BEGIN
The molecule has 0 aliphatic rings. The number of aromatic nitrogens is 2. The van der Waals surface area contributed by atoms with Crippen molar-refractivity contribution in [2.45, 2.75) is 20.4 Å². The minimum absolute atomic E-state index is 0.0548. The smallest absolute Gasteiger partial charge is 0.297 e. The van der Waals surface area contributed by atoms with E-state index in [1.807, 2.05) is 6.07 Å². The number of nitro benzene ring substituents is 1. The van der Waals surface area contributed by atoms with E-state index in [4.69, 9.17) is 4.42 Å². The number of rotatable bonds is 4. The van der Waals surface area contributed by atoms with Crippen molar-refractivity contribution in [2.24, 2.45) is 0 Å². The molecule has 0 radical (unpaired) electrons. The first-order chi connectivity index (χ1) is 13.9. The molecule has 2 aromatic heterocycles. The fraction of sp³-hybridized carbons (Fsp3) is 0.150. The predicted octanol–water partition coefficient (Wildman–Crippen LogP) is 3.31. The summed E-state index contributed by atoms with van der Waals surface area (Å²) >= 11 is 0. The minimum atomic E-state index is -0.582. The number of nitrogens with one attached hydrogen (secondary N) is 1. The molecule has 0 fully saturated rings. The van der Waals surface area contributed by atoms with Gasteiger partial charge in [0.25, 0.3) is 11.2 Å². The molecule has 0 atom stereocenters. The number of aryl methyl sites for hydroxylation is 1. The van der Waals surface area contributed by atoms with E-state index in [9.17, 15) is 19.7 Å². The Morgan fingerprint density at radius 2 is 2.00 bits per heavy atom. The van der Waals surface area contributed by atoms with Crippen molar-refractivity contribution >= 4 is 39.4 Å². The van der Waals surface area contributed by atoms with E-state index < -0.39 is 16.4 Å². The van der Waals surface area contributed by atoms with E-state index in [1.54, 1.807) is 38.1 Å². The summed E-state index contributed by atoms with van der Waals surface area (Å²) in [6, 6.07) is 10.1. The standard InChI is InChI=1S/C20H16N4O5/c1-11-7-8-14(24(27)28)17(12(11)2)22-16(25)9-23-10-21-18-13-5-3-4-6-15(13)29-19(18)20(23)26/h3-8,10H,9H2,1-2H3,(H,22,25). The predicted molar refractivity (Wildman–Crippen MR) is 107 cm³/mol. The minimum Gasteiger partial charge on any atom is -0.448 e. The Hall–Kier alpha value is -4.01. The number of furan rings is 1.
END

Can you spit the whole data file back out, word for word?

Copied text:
The molecule has 0 aliphatic rings. The number of aromatic nitrogens is 2. The van der Waals surface area contributed by atoms with Crippen molar-refractivity contribution in [2.45, 2.75) is 20.4 Å². The minimum absolute atomic E-state index is 0.0548. The smallest absolute Gasteiger partial charge is 0.297 e. The van der Waals surface area contributed by atoms with E-state index in [1.807, 2.05) is 6.07 Å². The number of nitro benzene ring substituents is 1. The van der Waals surface area contributed by atoms with E-state index in [4.69, 9.17) is 4.42 Å². The number of rotatable bonds is 4. The van der Waals surface area contributed by atoms with Crippen molar-refractivity contribution in [2.24, 2.45) is 0 Å². The molecule has 0 radical (unpaired) electrons. The first-order chi connectivity index (χ1) is 13.9. The molecule has 2 aromatic heterocycles. The fraction of sp³-hybridized carbons (Fsp3) is 0.150. The predicted octanol–water partition coefficient (Wildman–Crippen LogP) is 3.31. The summed E-state index contributed by atoms with van der Waals surface area (Å²) >= 11 is 0. The minimum atomic E-state index is -0.582. The number of nitrogens with one attached hydrogen (secondary N) is 1. The molecule has 0 fully saturated rings. The van der Waals surface area contributed by atoms with Gasteiger partial charge in [0.25, 0.3) is 11.2 Å². The molecule has 0 atom stereocenters. The number of aryl methyl sites for hydroxylation is 1. The van der Waals surface area contributed by atoms with E-state index in [9.17, 15) is 19.7 Å². The Morgan fingerprint density at radius 2 is 2.00 bits per heavy atom. The van der Waals surface area contributed by atoms with Crippen molar-refractivity contribution >= 4 is 39.4 Å². The van der Waals surface area contributed by atoms with E-state index < -0.39 is 16.4 Å². The van der Waals surface area contributed by atoms with E-state index in [1.54, 1.807) is 38.1 Å². The summed E-state index contributed by atoms with van der Waals surface area (Å²) in [6, 6.07) is 10.1. The standard InChI is InChI=1S/C20H16N4O5/c1-11-7-8-14(24(27)28)17(12(11)2)22-16(25)9-23-10-21-18-13-5-3-4-6-15(13)29-19(18)20(23)26/h3-8,10H,9H2,1-2H3,(H,22,25). The predicted molar refractivity (Wildman–Crippen MR) is 107 cm³/mol. The minimum Gasteiger partial charge on any atom is -0.448 e. The Hall–Kier alpha value is -4.01. The number of furan rings is 1.